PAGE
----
“Maybe you should write about how hard it is to be a kid going to middle school, and having to listen to name-calling, and other kids making fun of things you have no control over.”
Those are the words of my daughter, Ally, who spoke this to me on the way home from piano lessons. She is twelve. I had mentioned that I wanted to write a post tonight, and she asked what I would write about. When I answered that I didn't know, she was puzzled, and asked, "How can you blog if you don't know what to write about?" I told her not to worry, that was pretty much how I always approach writing. Then, I asked her if I should write about her tonight. I guess you could say she gave me her answer.
Ally jumps in puddles of water, and laughs when she does. She slides across the ice, completely oblivious to the chance of slipping and splitting her head open. She sings, and when she sings, God smiles, and so does her daddy. Her voice is truly a gift from God.
Ally plays video games with great enthusiasm, and reads books at a pace that would put many adults to shame. Yet when she reads, she does it for the pure enjoyment of reading.
Ally works hard in school, and plays every bit as hard, and when I watch her, I keep wondering, will God help her to live this joy forever? Will she always be free enough to walk barefoot through the grass, without a care in the world, to squish it between her toes, and giggle?
Ally jumps on her trampoline, sometimes for hours, but she doesn’t do it to get exercise. She does it because she loves it. As far as I can see, Ally doesn’t do anything in her life that is a ritual. She does it… because she loves it.
After she got in the car tonight, I could see by the expression on her face that she had not loved school today. I asked her about it, but she was all “one-syllable” toward me. I began to fear I had upset her. However, I left her alone with it, trying my best to give her time to work through whatever was bothering her.
When we arrived home, she immediately began practicing piano. I had a run to make to the store, so I went to the piano room to let her know. The look on her face, even now, breaks my heart. I asked again if something was bothering her. She said no, and went back to practicing.
But as I made to leave the room, she sighed, and said, “Well, I guess I am mad at someone.” Immediately I thought it was me. Why am I so worried about that?
She made sure I knew it wasn’t me, though. She began telling me that a friend of hers had made fun of her lisp, and laughed at her. Yes, Ally has a slight lisp. She has a little trouble making the sound, “s”. My brave little girl wouldn’t allow herself to cry in front of her daddy, though. But I did get to give her a long hug.
She told me that her friend had already apologized, but Ally feels like she didn’t mean it. I understand that feeling really, really well.
We talked about this for a while, and although I know she is still thinking about it, she knows her daddy loves her, and loves her lisp. That’s right. I think it’s the cutest thing I have ever heard. When she sings with it, it softens every song she sings, in a way that no one else can. Some people might have a better voice, although she is young, so we just don’t know. But with that lisp, she rends hearts when she sings. At least, she does mine. The first time I heard her sing “Silent Night”, I almost cried, it was so tender, as if the song had been written for her voice alone. And when I hear her talk, the sound of her lisp is music to my ears. Daddies are like that.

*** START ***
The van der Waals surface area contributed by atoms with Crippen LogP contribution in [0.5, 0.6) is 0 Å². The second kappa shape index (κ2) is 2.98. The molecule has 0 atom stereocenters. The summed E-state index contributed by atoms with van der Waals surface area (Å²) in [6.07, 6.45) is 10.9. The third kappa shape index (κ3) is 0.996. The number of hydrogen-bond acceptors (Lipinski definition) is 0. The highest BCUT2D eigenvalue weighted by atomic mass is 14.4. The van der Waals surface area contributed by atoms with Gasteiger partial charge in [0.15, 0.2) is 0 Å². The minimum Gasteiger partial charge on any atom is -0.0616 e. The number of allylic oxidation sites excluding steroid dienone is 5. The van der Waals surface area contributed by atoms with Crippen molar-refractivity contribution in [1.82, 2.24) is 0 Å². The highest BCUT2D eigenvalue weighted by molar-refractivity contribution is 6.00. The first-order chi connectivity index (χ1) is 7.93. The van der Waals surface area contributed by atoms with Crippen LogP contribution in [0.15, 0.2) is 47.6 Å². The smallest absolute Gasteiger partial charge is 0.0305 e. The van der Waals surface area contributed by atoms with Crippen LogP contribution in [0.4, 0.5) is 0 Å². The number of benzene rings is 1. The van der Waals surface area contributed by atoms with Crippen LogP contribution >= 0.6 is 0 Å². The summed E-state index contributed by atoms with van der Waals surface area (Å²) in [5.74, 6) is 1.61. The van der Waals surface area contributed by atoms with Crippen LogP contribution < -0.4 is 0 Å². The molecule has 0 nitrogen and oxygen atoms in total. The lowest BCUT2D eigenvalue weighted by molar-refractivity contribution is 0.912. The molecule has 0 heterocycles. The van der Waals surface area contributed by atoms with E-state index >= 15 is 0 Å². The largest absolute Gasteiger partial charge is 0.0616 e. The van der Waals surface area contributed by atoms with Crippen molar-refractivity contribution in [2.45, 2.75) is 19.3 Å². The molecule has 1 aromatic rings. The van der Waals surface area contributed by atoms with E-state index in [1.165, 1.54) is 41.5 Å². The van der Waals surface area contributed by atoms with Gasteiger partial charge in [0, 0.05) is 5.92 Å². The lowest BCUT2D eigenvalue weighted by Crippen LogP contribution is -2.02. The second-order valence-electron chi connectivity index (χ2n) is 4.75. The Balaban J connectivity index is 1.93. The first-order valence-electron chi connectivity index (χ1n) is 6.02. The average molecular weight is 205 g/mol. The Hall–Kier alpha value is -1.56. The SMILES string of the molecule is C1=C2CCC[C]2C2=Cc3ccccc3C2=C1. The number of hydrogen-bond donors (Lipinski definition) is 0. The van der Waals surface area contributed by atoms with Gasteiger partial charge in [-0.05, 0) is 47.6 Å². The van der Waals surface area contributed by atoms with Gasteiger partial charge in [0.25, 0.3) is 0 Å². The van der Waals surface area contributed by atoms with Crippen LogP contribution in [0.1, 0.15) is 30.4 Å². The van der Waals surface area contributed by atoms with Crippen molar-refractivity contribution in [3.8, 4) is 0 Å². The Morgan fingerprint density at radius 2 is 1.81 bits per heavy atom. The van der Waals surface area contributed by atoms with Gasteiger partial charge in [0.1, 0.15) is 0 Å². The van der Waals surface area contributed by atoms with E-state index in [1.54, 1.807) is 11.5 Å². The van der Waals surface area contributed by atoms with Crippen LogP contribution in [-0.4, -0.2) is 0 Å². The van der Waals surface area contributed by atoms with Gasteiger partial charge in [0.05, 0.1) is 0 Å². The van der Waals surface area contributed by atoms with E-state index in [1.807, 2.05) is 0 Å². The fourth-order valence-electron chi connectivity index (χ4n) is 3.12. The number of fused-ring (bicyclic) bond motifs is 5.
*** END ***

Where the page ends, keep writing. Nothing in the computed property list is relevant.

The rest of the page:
Ally sang freely, and spoke freely, with joy.
Yet, because of this, Ally is going to be aware of her lisp in a way she never was before. She always knew she had it, but no one ever gave her crap about it. Now, someone did, and the sheer joy of just talking has, for a little while, if not longer, been stolen away. This all because of a thoughtless comment.
I never thought I could love someone so much as I love my daughter. To think of how she is feeling, to know what she is thinking about, well, it’s making me cry.
Ally jumps in puddles, as I said, and laughs. But the next time she says “nurse”, will she say it as freely as she used to? Or will she try to alter it, to make it sound “right”, so that no one will ever be able to tease her again?
Her freedom has been ripped away. I am sure the little girl who is her friend did not mean to do all of this. I am sure none of us, when we make fun of someone else, or pick at someone’s habits, mean to steal their freedom. But that is what I have seen happen today, and so often in the past, that any attempt to count it would be ridiculous.
Ally, I want you to know that I love you. I love that little lisp you have, and I don’t ever want you to change it. But if you do, I hope it’s because it just happened naturally. I want you to forget about what your friend said, and talk freely. Your voice melts ice. Break the ice around other people’s hearts, as you always do with me, and if there is a lisp, well, you know I’ll smile in love.
There is more to life than “fitting in”. You already have it. Don’t lose it. It’s called freedom, and whenever I see you jump in a puddle, I think of that joy I wish I had never lost.